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Featuring the charm of Dennis Quaid and Meg Ryan and the comedy stylings of Martin Short, Joe Dante’s sci-fi comedy Innerspace spins the concept of Fantastic Voyage into a caper about secret government technology. More than 3 decades later, is it still fun to inject this romp into the Blu-Ray player?
One year after Gremlins, Joe Dante delivered a loving homage to the spirit of invention and imagination with the decidedly kid-friendly Explorers. Starring the up-and-coming Ethan Hawke and River Phoenix, does its loving homage to 1950s sci-fi still resonate?
Joe Dante’s Gremlins became a phenomenon and merchandising gold mine, but generated enough controversy that it helped give birth to PG-13 as a rating in the US. Does it hold up as a movie nearly 40 years later, or does it find itself trapped in a cocoon of 80s sensibilities?
One of John Candy’s signature roles, Uncle Buck was the penultimate work of John Hughes’ directing career. While a broad comedy like his earliest works, does it reflect a more mature outlook on life and responsibility?
One of John Hughes’ lesser-known works, She’s Having a Baby remains a useful choice in any game of Six Degrees of Kevin Bacon. Looking at how pregnancy changes the dynamic of a couple, is there a reason this one is the forgotten work of a highly-regarded director?
Looking to break away from high school adventure stories, John Hughes wrote and directed a story fictionalizing something he knew from his ad agency life: the commute home from New York to Chicago. Steve Martin and John Candy journey together in a story many regard as one of the best comedies ever made.
Matthew Broderick became a household name thanks to John Hughes’ fantasy tale of a high school boy who can’t lose no matter what brash choices he makes. Acting as a love letter to the city of Chicago, does the film still resonate?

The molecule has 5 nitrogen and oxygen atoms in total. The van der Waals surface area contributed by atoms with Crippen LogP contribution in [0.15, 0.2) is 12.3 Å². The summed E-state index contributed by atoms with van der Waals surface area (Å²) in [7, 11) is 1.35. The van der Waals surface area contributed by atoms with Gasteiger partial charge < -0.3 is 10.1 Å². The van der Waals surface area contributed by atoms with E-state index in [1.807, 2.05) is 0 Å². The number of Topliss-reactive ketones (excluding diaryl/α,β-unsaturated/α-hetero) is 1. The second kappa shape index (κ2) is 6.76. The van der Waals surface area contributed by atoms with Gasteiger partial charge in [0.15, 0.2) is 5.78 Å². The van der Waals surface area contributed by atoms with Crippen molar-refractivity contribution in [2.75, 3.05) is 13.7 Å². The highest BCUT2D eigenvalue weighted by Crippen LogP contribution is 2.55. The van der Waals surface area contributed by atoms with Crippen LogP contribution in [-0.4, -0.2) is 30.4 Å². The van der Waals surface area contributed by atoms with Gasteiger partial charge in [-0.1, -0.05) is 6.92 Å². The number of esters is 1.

John Hughes returns to raunchy adult comedy with teenage boys as the focus, their libidos powering a strange experiment that brings a sexual fantasy to life. Is it a step forward, or a cynical step back?
Perhaps John Hughes’ signature work, the story of several high school malcontents in detention struggling to understand each other and themselves has remained a cultural touchstone for decades. Does it hold up for modern audiences, or is its reputation a mirage of nostalgia?
With his first film, John Hughes exploded onto the scene, not just capturing but shaping the zeitgeist of 1980s teen cinema. Houselights looks back on a film awash in nostalgia but regarded as problematic in execution, and debates what value there is within.
Released 21 days after The Thomas Crown Affair, this adaptation of Michael Crichton’s Eaters of the Dead starred Antonio Banderas and caused Omar Sharif to temporarily retire in disappointment. A big-budget bomb, Houselights closes out the House of McTiernan to ask, “Is this an overlooked gem?”
Starring Pierce Brosnan and Rene Russo, this remake of Norman Jewison’s 1968 film was looking to be a surefire hit in the summer of 1999. But there was, fittingly, a twist only M. Night Shyamalan could write: Another box office sensation waiting to undercut John McTiernan’s latest.
Searching for a hit and retooling a good script, John McTiernan reteamed with Bruce Willis to salve the let-down of Harlin’s Die Hard 2 with "Die Hard with a Vengeance". Attaching Sam Jackson and Jeremy Irons, did they create new magic or dilute the memory of an action classic?
Grab your magic ticket and break the 4th wall to revisit Arnold Schwarzenneger flexing his muscles and clout to make a star-studded action-comedy, helmed by John McTiernan. Powered by high-profile talent and one of the biggest box-office draws ever...what could go wrong?
Houselights goes off the beaten path to discover Sean Connery in John McTiernan's film "Medicine Man." Did they discover a lost classic full of chemistry or a ruinous rainforest excursion?
Houselights enters the House of McTiernan with his work from the 90s. The classic "The Hunt for Red October," is first up and we ask that you give us one ping only, please.
In Houselights final Tim Burton film of the 90s, we travel to the town of "Sleepy Hollow."A creepy and genuinely funny movie with a powerhouse of cast makes this a go-to every Halloween. Listen to our take.
This week, Houselights discusses Tim Burton's "Mars Attacks!"Does this homage to B-movie sci-fi films of the past hold up or should it have never left the 90s?
Tim Burton's "Ed Wood" is beloved by critics but was a massive box office failure. The opening credits cost more than the original Ed Wood's "Plan 9."@DrScifi, @kesseljunkie, and @TheInsaneRobin take a look at this film about bad films.
The last Houselights episode of 2021 discusses the superhero Christmas classic "Batman Returns."Tim Burton's final directorial outing with Batman is extremely polarizing in the fanbase. Where is it in your rankings? Listen to our take.
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